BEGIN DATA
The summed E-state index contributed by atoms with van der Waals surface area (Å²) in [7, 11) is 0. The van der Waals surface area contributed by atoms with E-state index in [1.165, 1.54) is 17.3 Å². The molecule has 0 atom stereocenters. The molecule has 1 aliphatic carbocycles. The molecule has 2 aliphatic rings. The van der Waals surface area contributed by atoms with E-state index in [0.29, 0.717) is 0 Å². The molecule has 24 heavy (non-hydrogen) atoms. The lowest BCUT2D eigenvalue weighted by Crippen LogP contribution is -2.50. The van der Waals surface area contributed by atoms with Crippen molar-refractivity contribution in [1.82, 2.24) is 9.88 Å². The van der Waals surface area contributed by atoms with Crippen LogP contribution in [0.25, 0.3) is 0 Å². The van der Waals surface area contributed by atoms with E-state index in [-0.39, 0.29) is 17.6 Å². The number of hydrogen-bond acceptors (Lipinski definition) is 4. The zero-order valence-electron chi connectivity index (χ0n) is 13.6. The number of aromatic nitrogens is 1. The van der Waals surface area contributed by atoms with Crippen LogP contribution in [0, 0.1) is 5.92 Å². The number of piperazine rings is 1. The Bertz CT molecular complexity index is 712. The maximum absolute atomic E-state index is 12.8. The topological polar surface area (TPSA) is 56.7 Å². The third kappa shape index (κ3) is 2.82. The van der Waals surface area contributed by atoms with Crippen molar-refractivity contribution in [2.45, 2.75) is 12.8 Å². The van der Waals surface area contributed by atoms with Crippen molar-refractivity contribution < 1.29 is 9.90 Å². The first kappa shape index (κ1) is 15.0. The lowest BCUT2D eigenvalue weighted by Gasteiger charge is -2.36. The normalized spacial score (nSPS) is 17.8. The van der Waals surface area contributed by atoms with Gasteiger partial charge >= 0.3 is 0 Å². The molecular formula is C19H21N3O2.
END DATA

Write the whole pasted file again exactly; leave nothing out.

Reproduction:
The summed E-state index contributed by atoms with van der Waals surface area (Å²) in [7, 11) is 0. The van der Waals surface area contributed by atoms with E-state index in [1.165, 1.54) is 17.3 Å². The molecule has 0 atom stereocenters. The molecule has 1 aliphatic carbocycles. The molecule has 2 aliphatic rings. The van der Waals surface area contributed by atoms with E-state index in [0.29, 0.717) is 0 Å². The molecule has 24 heavy (non-hydrogen) atoms. The lowest BCUT2D eigenvalue weighted by Crippen LogP contribution is -2.50. The van der Waals surface area contributed by atoms with Crippen molar-refractivity contribution in [1.82, 2.24) is 9.88 Å². The van der Waals surface area contributed by atoms with Crippen LogP contribution in [0.25, 0.3) is 0 Å². The van der Waals surface area contributed by atoms with E-state index in [-0.39, 0.29) is 17.6 Å². The number of hydrogen-bond acceptors (Lipinski definition) is 4. The zero-order valence-electron chi connectivity index (χ0n) is 13.6. The number of aromatic nitrogens is 1. The van der Waals surface area contributed by atoms with Crippen LogP contribution in [0, 0.1) is 5.92 Å². The number of piperazine rings is 1. The Bertz CT molecular complexity index is 712. The maximum absolute atomic E-state index is 12.8. The topological polar surface area (TPSA) is 56.7 Å². The third kappa shape index (κ3) is 2.82. The van der Waals surface area contributed by atoms with Crippen molar-refractivity contribution in [2.45, 2.75) is 12.8 Å². The van der Waals surface area contributed by atoms with Crippen molar-refractivity contribution < 1.29 is 9.90 Å². The first kappa shape index (κ1) is 15.0. The lowest BCUT2D eigenvalue weighted by Gasteiger charge is -2.36. The normalized spacial score (nSPS) is 17.8. The van der Waals surface area contributed by atoms with Gasteiger partial charge >= 0.3 is 0 Å². The molecular formula is C19H21N3O2.